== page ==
I’m not denying that people use language to obscure meaning – however, many people take wonderful things and use them for a nasty purpose – but we shouldn’t blame words when clearly the bloviating idiot uttering them is at fault.  I sincerely hope that when I use language in a playful manner that people are not thinking that I’m showing off or trying to make them feel dull – I’m just writing that which tickles my fancy.  I’m a huge fan of an awkward turn of phrase and arcane words.

Where am I going with all this? I don’t know – I just wanted to talk about words and how much I love them and how I think about them…Expressing these random thoughts makes me less fratchy (It’s ok – you can look it up, I had to as well – I hope you like it…it’s become a favorite of mine).

If you’re interested – this is one of my favorite daily emails: A Word a Day; if not – that’s ok too.

Do you, per chance, have a favorite word?

*1984 ~ George Orwell….haven’t read it? It’s a good read – 

About Rutabaga the Mercenary Researcher

I'm a research librarian for Public Television, story teller, bike commuter, baker, music fiend, lover of reading & books, mother, wife, friend - and many more descriptive adjectives and nouns.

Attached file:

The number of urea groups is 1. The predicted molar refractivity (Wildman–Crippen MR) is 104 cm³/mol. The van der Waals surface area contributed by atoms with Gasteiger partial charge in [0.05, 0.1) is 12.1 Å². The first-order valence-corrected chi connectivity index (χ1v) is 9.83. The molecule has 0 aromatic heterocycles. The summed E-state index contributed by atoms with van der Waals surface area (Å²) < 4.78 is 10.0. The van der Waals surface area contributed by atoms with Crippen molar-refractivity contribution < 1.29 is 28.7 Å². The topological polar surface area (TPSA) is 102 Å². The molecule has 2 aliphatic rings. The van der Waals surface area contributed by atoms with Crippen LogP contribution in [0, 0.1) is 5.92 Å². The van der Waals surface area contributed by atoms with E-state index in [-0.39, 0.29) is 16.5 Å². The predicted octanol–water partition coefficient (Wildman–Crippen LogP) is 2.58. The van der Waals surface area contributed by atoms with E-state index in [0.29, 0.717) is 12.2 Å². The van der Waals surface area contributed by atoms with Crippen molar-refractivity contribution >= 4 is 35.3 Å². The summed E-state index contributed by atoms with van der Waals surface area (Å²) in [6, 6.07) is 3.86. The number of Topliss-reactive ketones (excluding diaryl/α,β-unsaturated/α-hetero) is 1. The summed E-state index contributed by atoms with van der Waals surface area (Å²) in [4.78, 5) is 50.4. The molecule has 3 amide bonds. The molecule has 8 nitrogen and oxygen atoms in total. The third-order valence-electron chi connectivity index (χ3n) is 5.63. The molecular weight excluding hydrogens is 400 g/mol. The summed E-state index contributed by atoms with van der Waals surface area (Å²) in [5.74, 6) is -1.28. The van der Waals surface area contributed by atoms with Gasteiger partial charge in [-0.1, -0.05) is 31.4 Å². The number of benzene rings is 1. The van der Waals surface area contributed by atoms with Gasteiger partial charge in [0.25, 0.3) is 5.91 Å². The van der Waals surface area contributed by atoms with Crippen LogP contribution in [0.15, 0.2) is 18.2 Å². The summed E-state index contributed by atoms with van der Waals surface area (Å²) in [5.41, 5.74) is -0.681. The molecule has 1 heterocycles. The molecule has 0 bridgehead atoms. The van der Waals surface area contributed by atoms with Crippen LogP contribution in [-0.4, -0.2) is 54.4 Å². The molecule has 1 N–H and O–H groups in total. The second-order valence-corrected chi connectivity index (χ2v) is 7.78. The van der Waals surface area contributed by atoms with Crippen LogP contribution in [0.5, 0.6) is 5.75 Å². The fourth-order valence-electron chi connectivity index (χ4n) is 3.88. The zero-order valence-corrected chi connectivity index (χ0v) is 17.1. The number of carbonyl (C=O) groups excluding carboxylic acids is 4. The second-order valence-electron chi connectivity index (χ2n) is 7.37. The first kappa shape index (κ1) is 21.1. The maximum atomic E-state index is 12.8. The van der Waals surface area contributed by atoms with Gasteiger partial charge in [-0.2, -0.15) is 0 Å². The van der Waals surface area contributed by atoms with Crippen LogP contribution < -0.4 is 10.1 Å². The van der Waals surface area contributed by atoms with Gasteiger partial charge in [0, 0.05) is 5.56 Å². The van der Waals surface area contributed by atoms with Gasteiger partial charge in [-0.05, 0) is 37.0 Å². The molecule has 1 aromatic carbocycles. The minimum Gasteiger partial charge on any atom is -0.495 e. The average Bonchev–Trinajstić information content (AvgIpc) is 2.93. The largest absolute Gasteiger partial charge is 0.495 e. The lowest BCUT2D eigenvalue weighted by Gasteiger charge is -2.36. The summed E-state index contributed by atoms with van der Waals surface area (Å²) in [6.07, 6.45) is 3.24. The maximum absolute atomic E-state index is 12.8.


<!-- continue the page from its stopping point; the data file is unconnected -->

This entry was posted in Language, Philosophy, Random Thoughts, Words, Writing and tagged , , , , , , , , . Bookmark the permalink.

433 Responses to Doubleplusungood

  1. bethteliho says:

    The word “nefarious” lights up my body like a candle. Not in a sexual way (that would be weird), but in a ILOVETHATSOMUCH way. Words do that to me. “Wilt” kills me, too. I don’t know why. It’s a visceral response to….vocabulary? Yup. I get you, chica. I really do.

  2. Pingback: Feature Friday: The Mercenary Researcher | Stuphblog

  3. Mrs. P says:

    Halleluiah…a wonderful post from before my time has resurfaced and given me a few moments of joy. I absolutely love the way you make vocabulary and learning new vocabulary not just acceptable but inviting.

    When I was teaching, I often discussed that the only difference between the reading level of my students and the reading level on the classes both ahead and behind theirs was simply vocabulary! Vocabulary allows you to express yourself more exactly and we would give examples of writing the same sentence in its simplest and more complex forms.

    The other thing we did was Word A Day in school. Once they learned the word they would shout out sentences using it and I would write them down on the board. It was part of our daily morning start up before beginning reading.

    Each child also had their own dictionary and were invited to look up words when they didn’t know. They were also allowed to just come ask what a word meant while they were developing their dictionary proficiency. As often as possible, if they were learning a new word from their reader, I would show them the actual thing. I had a basket that had things like: cotton bolls, flint, plumes, slate, etc. I had larger items in a cupboard like 45s, LPs and records were all unknown words and I would have to show them what these were.

    It was a pleasure to read this post!